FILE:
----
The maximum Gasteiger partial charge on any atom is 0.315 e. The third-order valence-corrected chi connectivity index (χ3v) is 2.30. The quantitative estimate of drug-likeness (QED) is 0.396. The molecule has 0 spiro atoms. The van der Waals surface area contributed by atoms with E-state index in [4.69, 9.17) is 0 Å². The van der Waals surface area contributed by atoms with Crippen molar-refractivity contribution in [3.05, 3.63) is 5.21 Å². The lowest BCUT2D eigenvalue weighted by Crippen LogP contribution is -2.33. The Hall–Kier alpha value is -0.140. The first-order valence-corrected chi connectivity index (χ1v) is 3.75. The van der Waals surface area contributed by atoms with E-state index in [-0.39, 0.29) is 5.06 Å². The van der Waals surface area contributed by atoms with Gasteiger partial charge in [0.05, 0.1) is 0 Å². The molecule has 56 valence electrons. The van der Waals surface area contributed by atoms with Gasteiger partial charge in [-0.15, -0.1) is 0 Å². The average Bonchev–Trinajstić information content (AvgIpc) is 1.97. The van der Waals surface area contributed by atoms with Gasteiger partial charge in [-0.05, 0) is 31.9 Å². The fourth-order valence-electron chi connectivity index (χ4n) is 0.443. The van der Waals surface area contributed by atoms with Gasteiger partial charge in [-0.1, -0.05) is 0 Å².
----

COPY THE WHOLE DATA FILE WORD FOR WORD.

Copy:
The maximum Gasteiger partial charge on any atom is 0.315 e. The third-order valence-corrected chi connectivity index (χ3v) is 2.30. The quantitative estimate of drug-likeness (QED) is 0.396. The molecule has 0 spiro atoms. The van der Waals surface area contributed by atoms with E-state index in [4.69, 9.17) is 0 Å². The van der Waals surface area contributed by atoms with Crippen molar-refractivity contribution in [3.05, 3.63) is 5.21 Å². The lowest BCUT2D eigenvalue weighted by Crippen LogP contribution is -2.33. The Hall–Kier alpha value is -0.140. The first-order valence-corrected chi connectivity index (χ1v) is 3.75. The van der Waals surface area contributed by atoms with E-state index in [-0.39, 0.29) is 5.06 Å². The van der Waals surface area contributed by atoms with Gasteiger partial charge in [0.05, 0.1) is 0 Å². The molecule has 56 valence electrons. The van der Waals surface area contributed by atoms with Gasteiger partial charge in [-0.15, -0.1) is 0 Å². The average Bonchev–Trinajstić information content (AvgIpc) is 1.97. The van der Waals surface area contributed by atoms with Gasteiger partial charge in [-0.05, 0) is 31.9 Å². The fourth-order valence-electron chi connectivity index (χ4n) is 0.443. The van der Waals surface area contributed by atoms with Gasteiger partial charge in [-0.1, -0.05) is 0 Å².